Thank you!! It came on rather quickly. Like I’m a day’s time it started this whereas before it was a rather healthy plant.
That sounds a lot like you have a couple of grub worms chewing on the roots. And this is the time of year for damage to start to show too. Anyway, I would still use a seaweed drench but with Bt added.
 
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I don’t have direct access to seaweed where I live. I can use some cut up banana peels? BT? What exactly is that? Thank you! I did kill a grub worm that I found hiding inside an open blossom the other day on the same plant.
 
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I don’t have direct access to seaweed where I live. I can use some cut up banana peels? BT? What exactly is that? Thank you! I did kill a grub worm that I found hiding inside an open blossom the other day on the same plant.
Any nursery and most hardware stores will have liquid seaweed but yes, you can cut up banana peels and soak them for a few days and then use that as a drench but it is not nearly as good as liquid seaweed or kelp. Bt is the absolute best thing to use for any type of caterpillar. Bt (Bacillus thuringensis) is sold under many brands and is easily obtained either online or at any garden center. And so is liquid seaweed. It is also organic and safe for pets and people.
 
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Any nursery and most hardware stores will have liquid seaweed but yes, you can cut up banana peels and soak them for a few days and then use that as a drench but it is not nearly as good as liquid seaweed or kelp. Bt is the absolute best thing to use for any type of caterpillar. Bt (Bacillus thuringensis) is sold under many brands and is easily obtained either online or at any garden center. And so is liquid seaweed. It is also organic and safe for pets and people.
Ok thank you!! Would Neem Oil work also? Thanks again!
 
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No. Neem is used as an oil barrier (prophylactic) where the Bt will get down and when they eat it they get sick and stop eating and die.
Gotcha. I found some BT powder that I sprinkled on both plants and on the soil around them.. So we will see.. I think its grubs tho, because I also found a pole tunnel going into my garden right were this same problemed squash plant was.. But I am discussing this mystery pest in another thread!
 
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Have you checked the vine for frass. Frass is the excrement of borers. From the base of the plant check carefully and see if you see anything that looks sort of like sawdust out to a distance of about 18 inches. If you do then there is a caterpillar inside of the stem of the plant and he is called a Squash Vine Borer. Once the borer is inside of the stem there is only one thing you can do. With a large hypodermic syringe or turkey baster, inject Bt into the stem from the base to the area where you see the frass.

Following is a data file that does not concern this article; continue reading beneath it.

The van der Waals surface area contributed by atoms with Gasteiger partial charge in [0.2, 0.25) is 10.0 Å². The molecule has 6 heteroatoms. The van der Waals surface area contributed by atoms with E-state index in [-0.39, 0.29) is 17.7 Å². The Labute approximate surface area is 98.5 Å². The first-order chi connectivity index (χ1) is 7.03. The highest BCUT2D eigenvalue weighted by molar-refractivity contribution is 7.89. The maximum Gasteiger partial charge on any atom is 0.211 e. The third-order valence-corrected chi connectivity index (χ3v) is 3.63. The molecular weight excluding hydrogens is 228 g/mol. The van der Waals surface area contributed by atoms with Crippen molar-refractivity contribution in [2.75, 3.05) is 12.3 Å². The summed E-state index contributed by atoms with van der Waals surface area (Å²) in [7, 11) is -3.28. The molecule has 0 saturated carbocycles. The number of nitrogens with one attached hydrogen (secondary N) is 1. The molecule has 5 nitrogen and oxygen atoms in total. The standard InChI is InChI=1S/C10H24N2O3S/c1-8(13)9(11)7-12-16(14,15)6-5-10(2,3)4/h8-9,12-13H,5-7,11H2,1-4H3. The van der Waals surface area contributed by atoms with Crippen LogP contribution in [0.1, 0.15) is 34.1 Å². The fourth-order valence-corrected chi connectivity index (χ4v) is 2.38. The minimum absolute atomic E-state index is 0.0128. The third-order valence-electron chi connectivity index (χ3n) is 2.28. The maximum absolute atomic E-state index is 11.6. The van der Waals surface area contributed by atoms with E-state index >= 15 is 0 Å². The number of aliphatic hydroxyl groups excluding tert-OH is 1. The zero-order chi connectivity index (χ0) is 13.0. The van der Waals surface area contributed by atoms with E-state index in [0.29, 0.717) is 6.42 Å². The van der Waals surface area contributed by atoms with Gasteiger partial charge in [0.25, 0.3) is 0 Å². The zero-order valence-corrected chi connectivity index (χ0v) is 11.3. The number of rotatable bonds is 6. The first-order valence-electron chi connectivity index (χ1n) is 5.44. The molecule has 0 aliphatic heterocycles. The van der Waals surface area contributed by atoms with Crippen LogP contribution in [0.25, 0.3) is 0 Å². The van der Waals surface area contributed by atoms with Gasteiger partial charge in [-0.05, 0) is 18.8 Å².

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Have you checked the vine for frass. Frass is the excrement of borers. From the base of the plant check carefully and see if you see anything that looks sort of like sawdust out to a distance of about 18 inches. If you do then there is a caterpillar inside of the stem of the plant and he is called a Squash Vine Borer. Once the borer is inside of the stem there is only one thing you can do. With a large hypodermic syringe or turkey baster, inject Bt into the stem from the base to the area where you see the frass.
I have checked for that before but I have not seen any so far, BUT I will keep looking. Thank you!
 
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I have checked for that before but I have not seen any so far, BUT I will keep looking. Thank you!
If you keep your Bt powder (Dipel) on the vine it should stop the Squash Vine Borer from entering the stem but this dust washes away fairly easily so you have to keep reapplying it. Keep an eyeball out for the SVB moth pictured below.

 
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If you keep your Bt powder (Dipel) on the vine it should stop the Squash Vine Borer from entering the stem but this dust washes away fairly easily so you have to keep reapplying it. Keep an eyeball out for the SVB moth pictured below.

Thank you! Yes I applied it yesterday evening and its raining now so I will have to reapply after the rain, BUT, if its an issue with grub worms, I wonder if the rain will allow the BT dust to soak into the ground and kill off the grubs that may be eating at its roots?
 
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Thank you! Yes I applied it yesterday evening and its raining now so I will have to reapply after the rain, BUT, if its an issue with grub worms, I wonder if the rain will allow the BT dust to soak into the ground and kill off the grubs that may be eating at its roots?
It's possible I suppose but very very doubtful as I doubt the dust will penetrate deep enough into the soil as the dust is not soluble, whereas the liquid Bt is. The absolute best thing for grub worms are beneficial nematodes, the nematodes that come on a little blue sponge but not everyone sells them. They also come in a dried form but I have never had any luck with the dried nematodes.